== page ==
God looking forth will trouble all his host,
And craze their chariot-wheels: when, by command,
Moses once more his potent rod extends
Over the sea; the sea his rod obeys;
On their embattled ranks the waves return,
And overwhelm their war. The race elect
Safe towards Canaan from the shore advance
Through the wild desert, not the readiest way
Lest entering on the Canaanite alarm'd,
War terrify them inexpert, and fear
Return them back to Egypt, choosing rather
Inglorious life with servitude; for life,
To noble and ignoble, is more sweet
Untrain'd in arms, where rashness leads not on.
This also shall they gain by their delay

In the wide wilderness, there they shall found
Their government, and their great senate choose
Through the twelve tribes, to rule by laws ordain'd.
God, from the mount of Sinai, whose gray top
Shall tremble, he descending, will himself
In thunder, lightning, and loud trumpets' sound,
Ordain them laws; part, such as appertain
To civil justice; part, religious rites
Of sacrifice, informing them, by types
And shadows, of that destined Seed to bruise
The serpent, by what means he shall achieve
Mankind's deliverance. But the voice of God

To mortal ear is dreadful: they beseech

That Moses might report to them his will,
And terror cease; he grants what they besought,
Instructed that to God is no access

Without mediator, whose high office now
Moses in figure bears, to introduce

One greater, of whose day he shall foretell,
And all the prophets in their age the times
Of great Messiah shall sing. Thus, laws and rites
Establish'd, such delight hath God in men
Obedient to his will, that he vouchsafes
Among them to set up his tabernacle,
The Holy One with mortal men to dwell.
By his prescript a sanctuary is framed
Of cedar, overlaid with gold, therein
An ark, and in the ark his testimony,
The records of his covenant, over these
A mercy-seat of gold between the wings
Of two bright cherubim ; before him burn
Seven lamps, as in a zodiac, representing
The heavenly fires; over the tent a cloud
Shall rest by day, a fiery gleam by night,
Save when they journey, and at length they come,
Conducted by his angel, to the land

Promised to Abraham and his seed. The rest
Were long to tell, how many battles fought,
How many kings destroy'd, and kingdoms won ;
Or how the sun shall in mid heaven stand still
A day entire, and night's due course adjourn,
Man's voice commanding, Sun in Gibeon stand
And thou moon in the vale of Ajaion,
Till Israel overcome; so call the third
From Abraham, son of Isaac, and from him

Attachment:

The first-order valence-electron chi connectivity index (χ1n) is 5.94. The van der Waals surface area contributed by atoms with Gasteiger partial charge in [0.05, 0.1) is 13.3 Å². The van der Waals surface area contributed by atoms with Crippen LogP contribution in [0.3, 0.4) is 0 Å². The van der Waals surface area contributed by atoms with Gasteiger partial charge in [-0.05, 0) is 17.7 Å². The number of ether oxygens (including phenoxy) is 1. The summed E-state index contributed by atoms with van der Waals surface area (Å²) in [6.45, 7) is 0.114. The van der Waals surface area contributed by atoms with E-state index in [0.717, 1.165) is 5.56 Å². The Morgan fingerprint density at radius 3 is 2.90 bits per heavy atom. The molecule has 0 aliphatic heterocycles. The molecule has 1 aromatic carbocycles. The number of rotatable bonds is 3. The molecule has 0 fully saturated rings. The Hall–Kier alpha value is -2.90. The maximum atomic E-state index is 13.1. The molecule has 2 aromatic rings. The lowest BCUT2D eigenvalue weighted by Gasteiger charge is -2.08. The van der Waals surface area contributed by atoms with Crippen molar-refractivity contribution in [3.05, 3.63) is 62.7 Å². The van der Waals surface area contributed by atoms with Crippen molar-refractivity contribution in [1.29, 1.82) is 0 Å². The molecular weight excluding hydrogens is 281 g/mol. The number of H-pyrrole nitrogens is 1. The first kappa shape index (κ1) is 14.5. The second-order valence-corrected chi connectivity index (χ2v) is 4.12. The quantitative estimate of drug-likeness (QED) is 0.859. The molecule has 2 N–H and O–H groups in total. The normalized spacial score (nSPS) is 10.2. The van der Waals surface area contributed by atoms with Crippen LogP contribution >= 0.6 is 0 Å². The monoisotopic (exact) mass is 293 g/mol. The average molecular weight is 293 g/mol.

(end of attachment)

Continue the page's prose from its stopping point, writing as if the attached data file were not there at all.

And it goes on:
His whole descent, who thus shall Canaan win.
Here Adam interposed: O sent from heaven,
Enlightener of my darkness, gracious things
Thou hast reveal'd, those chiefly which concern
Just Abraham and his seed: now first I find
Mine eyes true opening, and my heart much eased,
Erewhile perplex'd with thoughts what would become
Of me and all mankind; but now I see

His day, in whom all nations shall be biest;
Favour unmerited by me, who sought

Forbidden knowledge by forbidden means.
This yet I apprehend not, why to those

Among whom God will deign to dwell on earth,
So many and so various laws are given?

So many laws argue so many sins

Among them; how can God with such reside?

To whom thus Michael: Doubt not but that sin

Will reign among them, as of thee begot;
And therefore was law given them, to evince

Their natural pravity, by stirring up

Sin against law to fight; that when they see
Law can discover sin, but not remove,
Save by those shadowy expiations weak,
The blood of bulls and goats, they may conclude
Some blood more precious must be paid for man ;
Just for unjust, that in such righteousness,
To them by faith imputed, they may find
Justification towards God, and peace
Of conscience, which the law by ceremonies
Cannot appease, nor man the moral part
Perform, and, not performing, cannot live.
So law appears imperfect, and but given
With purpose to resign them, in full time,
Up to a better
Covenant, disciplined

From shadowy types to truth; from flesh to spirit;
From imposition of strict laws to free
Acceptance of large grace; from servile fear
To filial; works of law to works of faith.
And therefore shall not Moses, though of God
Highly beloved, being but the minister
Of law, his people
His name and office bearing, who shail quell
But Joshua, whom the Gentiles Jesus call,
Through the world's wilderness, long-wander'd man
The adversary serpent, and bring back,
Safe to eternal Paradise of rest.

into Canaan lead;

Meanwhile

they,

in their earthly Canaan placed,

Long time shall dwell and prosper, but when sins
Provoking God to raise them enemies,
National interrupt their public peace,
From whom as oft he saves them penitent,
The second, both for piety renown'd
By judges first, then under kings; of whom
And puissant deeds,

a promise shall receive

Irrevocable, that his regal throne
For ever shall endure; the like shall sing
A Son, the woman's seed to thee foretold,
Of David, so I name this king, shall rise
All prophecy, that of the royal stock

Foretold to

Abraham, as in whom shall trust

The last, for of his reign shall be no end.
All nations, and to kings foretold, of kings

But first,

a

long

succession must ensue,

And his next son, for wealth and wisdom famed,
Wandering, shall in a glorious temple enshrine.
The clouded ark of God, till then in tents
Such follow him, as shall be register'd
Whose foul idolatries, and other faults,
Part good, part bad, of bad the longer scroll;
God, as to leave them, and expose their land,
Heap'd to the popular sum, will so incense